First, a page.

Yes, I am a country boy. Born and bred in the small town of
Berkeley which is near the River Severn in Gloucestershire. OK, I now live in
Oxford and a few other places, but I have my roots.
Travelling to London by coach reminded me of the sheer size
of the place and saddened me as we passed very closely to that blackened
carcass which is now almost a monument to the poor souls who died in the
Grenfell tower disaster.
Arriving at Victoria brought back memories of the periods I
had spent living in a hotel overlooking the station. My recollections were of
grime, the press of busy hour insouciant crowds, the grind of heavy traffic and
the bleakness of grim late night streets. Yet two streets to the north, where I
met my daughter in the offices of Friends of the Elderly where she works, I
experienced the ‘London contrast’. This was Belgravia with its proud
architecture, clean streets, snobby shops and the strong sense of wealth. We
chatted in a smart, quiet pub where even the TV had a frame of golden wood. I
sipped at a pint of Salopian beer which came pretty near to my perfect pint –
and so it should at that price – whilst Lois preferred prosecco.
Later I squeezed myself into a tube train bound for Temple
and stared at the masses glued to their smart phones – hardly a newspaper in
sight. On the embankment, I marvelled at the London Eye and all the other lit up
buildings reflected on the surface of the Thames whilst trying to make my way
east through a bewildering and determined throng of homeward bounds - some of
them running in shorts through the chilly air. And along the way I missed the
turning to Middle Temple! Sadly, no one that I asked could help, but were, to
my surprise, helpful: they immediately reached for their smart phones.
I did reach Middle Temple in time for a glass of champagne,
or was it prosecco, or even cava – it’s
all the same to me – but then could barely bring it to my lips as I stared in
awe around the magnificent hall. It has a high raftered ceiling of blackened
wood which forms a double hammer beam structure - and that is rare, take it
from me, us country boys know about such things! And the walls: the walls are
decorated with hundreds, maybe thousands of wooden shield like devices
celebrating, I assume, the appointment of lawyers to the bar – a world that I
cannot pretend to understand.
The speaker was a strong protagonist of another world that I
do not understand: finance. Yarron Brook gave an impassioned speech entitled
the Morality of Finance to an audience of, predominantly, men in suits (with
the obvious exception of country boys and smart women). Brooke is an Israeli by
birth who settled in America and has swallowed the philosophy of the free
economy hook line and sinker. Amongst his many roles he is top dog of the Ayn
Rand Institute and was giving the eponymous lecture in memory of that lady. Now
don’t switch off! Many people do not like any mention of this lady’s name,
would never read her books, and are utterly opposed to her philosophy –
whatever that might be. I did once read her masterpiece, Atlas Shrugged, and it
did change my outlook on life (warning: reading Ayn Rand may shake, or
reinforce a person’s belief in socialism).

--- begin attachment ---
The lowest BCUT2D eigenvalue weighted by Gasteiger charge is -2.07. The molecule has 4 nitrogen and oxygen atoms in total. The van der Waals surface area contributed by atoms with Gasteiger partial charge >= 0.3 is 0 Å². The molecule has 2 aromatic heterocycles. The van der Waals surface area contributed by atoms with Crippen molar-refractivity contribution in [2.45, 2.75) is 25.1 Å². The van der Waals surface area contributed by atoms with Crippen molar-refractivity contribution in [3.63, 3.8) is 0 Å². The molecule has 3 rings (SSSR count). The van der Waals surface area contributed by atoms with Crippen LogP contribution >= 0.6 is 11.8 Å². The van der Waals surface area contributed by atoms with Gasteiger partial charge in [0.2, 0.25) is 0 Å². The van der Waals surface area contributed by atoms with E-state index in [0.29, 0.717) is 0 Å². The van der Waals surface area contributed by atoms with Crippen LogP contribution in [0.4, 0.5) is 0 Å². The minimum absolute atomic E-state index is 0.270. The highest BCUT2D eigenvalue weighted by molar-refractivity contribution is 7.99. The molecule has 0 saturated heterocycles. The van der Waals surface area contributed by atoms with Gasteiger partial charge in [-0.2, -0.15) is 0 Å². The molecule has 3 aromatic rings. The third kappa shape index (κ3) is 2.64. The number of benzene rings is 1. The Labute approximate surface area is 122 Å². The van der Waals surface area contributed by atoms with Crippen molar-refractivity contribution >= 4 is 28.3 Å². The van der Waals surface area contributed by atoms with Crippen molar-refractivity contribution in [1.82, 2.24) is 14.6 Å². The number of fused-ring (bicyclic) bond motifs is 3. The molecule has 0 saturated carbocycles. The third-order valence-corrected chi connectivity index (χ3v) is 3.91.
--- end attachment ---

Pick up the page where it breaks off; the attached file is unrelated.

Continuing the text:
Brook's clear intention was not simply to defend financiers
against the heaped criticism of the masses, but to require gratitude and
admiration – a tough job in the face of some audiences, but here he boomed out confidently
to a sea of suits. And of course he has a point. Given that the use of swords
is prohibited nowadays, the only way to build an empire is with cash. The job
of a financier he told us, apparently taking the role of a father speaking to a
child, was to assemble a large cake then distribute the slices to deserving
causes meanwhile collecting the crumbs for himself. The cake is of course a
fund of money, and the deserving cases anything from a start up company to a
vast new privately financed hospital. Cake distributed, he continued, the start
up company if it succeeds goes on to employ many people (consumers) and makes
profits that might be used to create more money-cakes.
“Financiers,” he added, “choose the future on a rational,
And he went on to explain that financiers, not politicians,
change the world for the better citing a case close to my heart or at least my
ken – China, where millions of impoverished country boys and their families have
been lifted out their miserable lives by investment. And nobody dared to shout Communist
The questions were mostly supportive but for one: this from
a very interesting young man (unsuited) who put a very simple query to
Yarron. How can you expect the people of
this country to love bankers when we, the taxpayers, are paying to bail them
out of their criminal mismanagement of funds in the 2008 financial crash?
Yarrow put up a pretty good defence, stating that the
underlining causes of the crash were
regulatory and were the fault of government control, but this was a little
beyond me as a simple country boy.
Then we were allowed to wander around the hallowed chambers,
drink wine, and not buy Yarrow Brook's latest book. I couldn’t anyway because,
as you may know, I do not buy paper books anymore. Moreover, my rational self
interest limits my expenditure on eBooks to £4.99. Country boys are rather mean.
Besides I had to leave London for Oxford in order to purchase a quick pint
before the witching hour.